Note: This is cross-posted from my blog today over at AsiaHealthcareBlog:
As North American senior care operators expand into China, one of the first decisions they will make – who to select as their real estate partner – is also likely to be one of the most critical. This would always be a pivotal decision entering any foreign market, but in the midst of very specific concerns related to the financial viability of well-known Chinese real estate developers during what appears to be a massive slowdown in China’s real estate market, understanding the condition of potential developer partners is more important than ever.
A word on what is going on in China’s real estate sector is, unfortunately, a necessary detour. Readers may be familiar with the story of Chinese property developer China Evergrande, one of the ten largest property developers in the country. For those not familiar with the backstory, reading the following from China Economic Review will help capture the sort of downside risk many fear is endemic with China’s property developers:
“Property developer China Evergrande (0333.HKG) said it was considering legal action against Citron Research after the short-seller group accused Evergrande of financial irregularity and bribery, Reuters reported. Evergrande’s shares fell more than 4% and its bonds dropped 1.3 basis points on Friday, following a 11.4% fall in the company’s stock on Thursday that wiped out about US$1 billion of the firm’s market capitalization. Evergrande Chairman Hui Ka Yan, who owns 63% of the company, denied allegations that it was insolvent in a conference call on Thursday, saying the company has RMB13 billion (US$2 billion) of cash on hand, sufficient to cover its operations. In a note on Friday, Barclays Capital said there was “still no clarity on whether the accusations are true or false.”
In my mind the absolute best real estate analyst, and also one of the best at explaining the banking system and overall economy in China, is for my money Patrick Chovanec. Writing about the Evergrande situation, he had this to say about the concerns it brings up for him:
“… They do resonate with me, because they resemble or are connected to many of the systemic risks I see building up across China’s property, trust, and banking sectors. The big question I have been asking myself all Spring — with so much developer debt coming due, and with their cash flow so visibly impaired by the property downturn — is why we’ve hardly seen any Chinese developers (and the trusts that have fueled their building binge) go bust. The hidden losses alleged by Citron may help answer that question, and the explanation is unlikely to be limited to one ‘bad actor.’ Like the losses that have been brushed under the rug in the Zhongdan Guarantee fiasco, they are just one piece in a much bigger and interconnected mosaic. “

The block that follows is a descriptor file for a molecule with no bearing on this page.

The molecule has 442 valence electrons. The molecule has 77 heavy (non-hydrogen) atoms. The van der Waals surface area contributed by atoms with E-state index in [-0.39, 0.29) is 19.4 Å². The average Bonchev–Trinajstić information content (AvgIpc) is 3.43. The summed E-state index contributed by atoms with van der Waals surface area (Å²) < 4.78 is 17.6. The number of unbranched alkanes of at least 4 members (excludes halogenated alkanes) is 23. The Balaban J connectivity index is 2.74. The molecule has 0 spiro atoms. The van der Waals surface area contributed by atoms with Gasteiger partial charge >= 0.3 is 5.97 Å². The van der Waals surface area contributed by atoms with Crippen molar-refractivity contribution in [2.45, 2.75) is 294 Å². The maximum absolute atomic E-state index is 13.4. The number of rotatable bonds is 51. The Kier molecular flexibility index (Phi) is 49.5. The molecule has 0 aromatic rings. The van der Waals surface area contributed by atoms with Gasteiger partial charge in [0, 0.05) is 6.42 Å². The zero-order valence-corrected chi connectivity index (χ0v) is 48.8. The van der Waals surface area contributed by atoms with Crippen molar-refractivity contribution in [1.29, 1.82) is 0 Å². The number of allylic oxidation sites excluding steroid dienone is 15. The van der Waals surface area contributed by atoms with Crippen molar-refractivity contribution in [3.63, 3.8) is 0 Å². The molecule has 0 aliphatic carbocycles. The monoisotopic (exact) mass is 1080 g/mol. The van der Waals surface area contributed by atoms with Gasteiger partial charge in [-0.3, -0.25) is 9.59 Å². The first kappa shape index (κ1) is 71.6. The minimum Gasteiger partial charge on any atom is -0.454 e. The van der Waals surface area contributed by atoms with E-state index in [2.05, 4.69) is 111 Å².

I’ll leave it to the readers to pursue stories about China’s ghost cities for further background on how deep the problem may go, as well as two other what I consider “essential” reads on the condition of China’s real estate, both by Chovanec. The first was published in December 2011 by Foreign Affairs and the second is from May 2012 on his blog. I really encourage senior care operators who are serious about understanding the pressures the overall real estate sector is under to take the time to read these both. The point is to understand the downside risk at this particular moment in time within China specific to real estate developers is unique.
If this all has your attention, good, it should. Where due diligence about the financial condition of a potential real estate partner in China was always going to be important, it just became exponentially more so. The problem is, simply put, completing due diligence in China is not a science – it’s an art. Unlike in developed economies, rating agencies like D&B and S&P have very, very, very little light to shed on the financial health of a potential partner. So doing this well is an essential part of your market entry work.
Having said this all, acknowledging the art still means we have to distill the practice of competent due diligence down to a set of principles that can be followed. The following seven are a combination of my own research as well as an extended conversation I had with a good friend, Kent Kedl, who runs Control Risks in China. Control Risks is one of the pre-eminent due diligence firms around the world, and their China practice is focused on strategic due diligence. Kent is one of the original China hands; he is into his fourth decade living in China and to my mind one of the best in the business. Prior to running Control Risks in China he was a Principal with Technomic Asia, a China consulting firm that played essential roles in helping many Fortune 500 MNCs first enter China, a body of work that firm continues to build on today. What you will recognize in each of these is the highly intangible aspect of what each of the lessons stress. If this makes you uncomfortable that’s one thing, but none of this should stop you from developing a China strategy. Perhaps the right way to think about all these “intangibles” is to make you careful, diligent and patient.